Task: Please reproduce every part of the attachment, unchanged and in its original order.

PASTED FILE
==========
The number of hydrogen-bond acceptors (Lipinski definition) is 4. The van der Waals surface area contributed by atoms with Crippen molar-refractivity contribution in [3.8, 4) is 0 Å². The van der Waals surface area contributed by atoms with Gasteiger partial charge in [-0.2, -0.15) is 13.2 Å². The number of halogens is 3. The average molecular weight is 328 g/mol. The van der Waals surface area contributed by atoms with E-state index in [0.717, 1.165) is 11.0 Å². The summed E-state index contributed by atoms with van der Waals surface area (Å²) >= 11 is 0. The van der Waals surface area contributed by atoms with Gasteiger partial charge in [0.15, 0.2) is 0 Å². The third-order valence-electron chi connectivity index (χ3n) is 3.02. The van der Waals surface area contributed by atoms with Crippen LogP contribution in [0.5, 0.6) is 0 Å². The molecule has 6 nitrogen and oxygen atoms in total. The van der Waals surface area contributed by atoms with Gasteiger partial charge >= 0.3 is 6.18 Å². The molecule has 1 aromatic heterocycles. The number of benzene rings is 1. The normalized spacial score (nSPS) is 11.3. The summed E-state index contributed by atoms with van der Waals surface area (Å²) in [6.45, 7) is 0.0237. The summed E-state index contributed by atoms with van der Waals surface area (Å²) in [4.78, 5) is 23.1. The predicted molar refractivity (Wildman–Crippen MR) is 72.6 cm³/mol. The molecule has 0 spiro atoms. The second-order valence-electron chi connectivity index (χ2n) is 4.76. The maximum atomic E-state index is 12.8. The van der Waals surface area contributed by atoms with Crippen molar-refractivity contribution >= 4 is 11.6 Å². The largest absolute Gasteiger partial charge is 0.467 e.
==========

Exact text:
The number of hydrogen-bond acceptors (Lipinski definition) is 4. The van der Waals surface area contributed by atoms with Crippen molar-refractivity contribution in [3.8, 4) is 0 Å². The van der Waals surface area contributed by atoms with Gasteiger partial charge in [-0.2, -0.15) is 13.2 Å². The number of halogens is 3. The average molecular weight is 328 g/mol. The van der Waals surface area contributed by atoms with E-state index in [0.717, 1.165) is 11.0 Å². The summed E-state index contributed by atoms with van der Waals surface area (Å²) >= 11 is 0. The van der Waals surface area contributed by atoms with Gasteiger partial charge in [0.15, 0.2) is 0 Å². The third-order valence-electron chi connectivity index (χ3n) is 3.02. The van der Waals surface area contributed by atoms with Crippen LogP contribution in [0.5, 0.6) is 0 Å². The molecule has 6 nitrogen and oxygen atoms in total. The van der Waals surface area contributed by atoms with Gasteiger partial charge >= 0.3 is 6.18 Å². The molecule has 1 aromatic heterocycles. The number of benzene rings is 1. The normalized spacial score (nSPS) is 11.3. The summed E-state index contributed by atoms with van der Waals surface area (Å²) in [6.45, 7) is 0.0237. The summed E-state index contributed by atoms with van der Waals surface area (Å²) in [4.78, 5) is 23.1. The predicted molar refractivity (Wildman–Crippen MR) is 72.6 cm³/mol. The molecule has 0 spiro atoms. The second-order valence-electron chi connectivity index (χ2n) is 4.76. The maximum atomic E-state index is 12.8. The van der Waals surface area contributed by atoms with Crippen molar-refractivity contribution >= 4 is 11.6 Å². The largest absolute Gasteiger partial charge is 0.467 e.